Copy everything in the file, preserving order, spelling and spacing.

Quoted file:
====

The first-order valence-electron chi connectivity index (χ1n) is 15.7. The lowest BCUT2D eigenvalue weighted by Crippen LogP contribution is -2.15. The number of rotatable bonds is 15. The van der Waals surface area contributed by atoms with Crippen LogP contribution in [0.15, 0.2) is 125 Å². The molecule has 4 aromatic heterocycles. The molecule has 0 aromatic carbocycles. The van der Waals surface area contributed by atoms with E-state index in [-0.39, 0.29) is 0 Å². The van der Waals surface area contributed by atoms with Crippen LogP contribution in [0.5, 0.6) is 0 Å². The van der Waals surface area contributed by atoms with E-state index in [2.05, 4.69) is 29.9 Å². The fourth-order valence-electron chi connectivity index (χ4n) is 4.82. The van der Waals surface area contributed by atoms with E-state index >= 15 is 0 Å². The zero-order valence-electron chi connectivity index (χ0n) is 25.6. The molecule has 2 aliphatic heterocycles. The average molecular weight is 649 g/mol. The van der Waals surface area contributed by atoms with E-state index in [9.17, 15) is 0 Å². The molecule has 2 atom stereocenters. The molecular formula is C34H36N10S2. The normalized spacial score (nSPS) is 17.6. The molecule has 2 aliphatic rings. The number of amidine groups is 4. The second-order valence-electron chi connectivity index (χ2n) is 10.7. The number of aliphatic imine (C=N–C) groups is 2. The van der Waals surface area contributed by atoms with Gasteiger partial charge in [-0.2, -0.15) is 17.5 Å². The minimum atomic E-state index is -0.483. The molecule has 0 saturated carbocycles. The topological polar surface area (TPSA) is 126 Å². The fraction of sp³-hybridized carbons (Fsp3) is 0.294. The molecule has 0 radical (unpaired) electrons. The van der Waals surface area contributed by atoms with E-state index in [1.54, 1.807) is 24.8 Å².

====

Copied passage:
The first-order valence-electron chi connectivity index (χ1n) is 15.7. The lowest BCUT2D eigenvalue weighted by Crippen LogP contribution is -2.15. The number of rotatable bonds is 15. The van der Waals surface area contributed by atoms with Crippen LogP contribution in [0.15, 0.2) is 125 Å². The molecule has 4 aromatic heterocycles. The molecule has 0 aromatic carbocycles. The van der Waals surface area contributed by atoms with E-state index in [-0.39, 0.29) is 0 Å². The van der Waals surface area contributed by atoms with Crippen LogP contribution in [0.5, 0.6) is 0 Å². The van der Waals surface area contributed by atoms with E-state index in [2.05, 4.69) is 29.9 Å². The fourth-order valence-electron chi connectivity index (χ4n) is 4.82. The van der Waals surface area contributed by atoms with E-state index >= 15 is 0 Å². The zero-order valence-electron chi connectivity index (χ0n) is 25.6. The molecule has 2 aliphatic heterocycles. The average molecular weight is 649 g/mol. The van der Waals surface area contributed by atoms with E-state index in [9.17, 15) is 0 Å². The molecule has 2 atom stereocenters. The molecular formula is C34H36N10S2. The normalized spacial score (nSPS) is 17.6. The molecule has 2 aliphatic rings. The number of amidine groups is 4. The second-order valence-electron chi connectivity index (χ2n) is 10.7. The number of aliphatic imine (C=N–C) groups is 2. The van der Waals surface area contributed by atoms with Gasteiger partial charge in [-0.2, -0.15) is 17.5 Å². The minimum atomic E-state index is -0.483. The molecule has 0 saturated carbocycles. The topological polar surface area (TPSA) is 126 Å². The fraction of sp³-hybridized carbons (Fsp3) is 0.294. The molecule has 0 radical (unpaired) electrons. The van der Waals surface area contributed by atoms with E-state index in [1.54, 1.807) is 24.8 Å².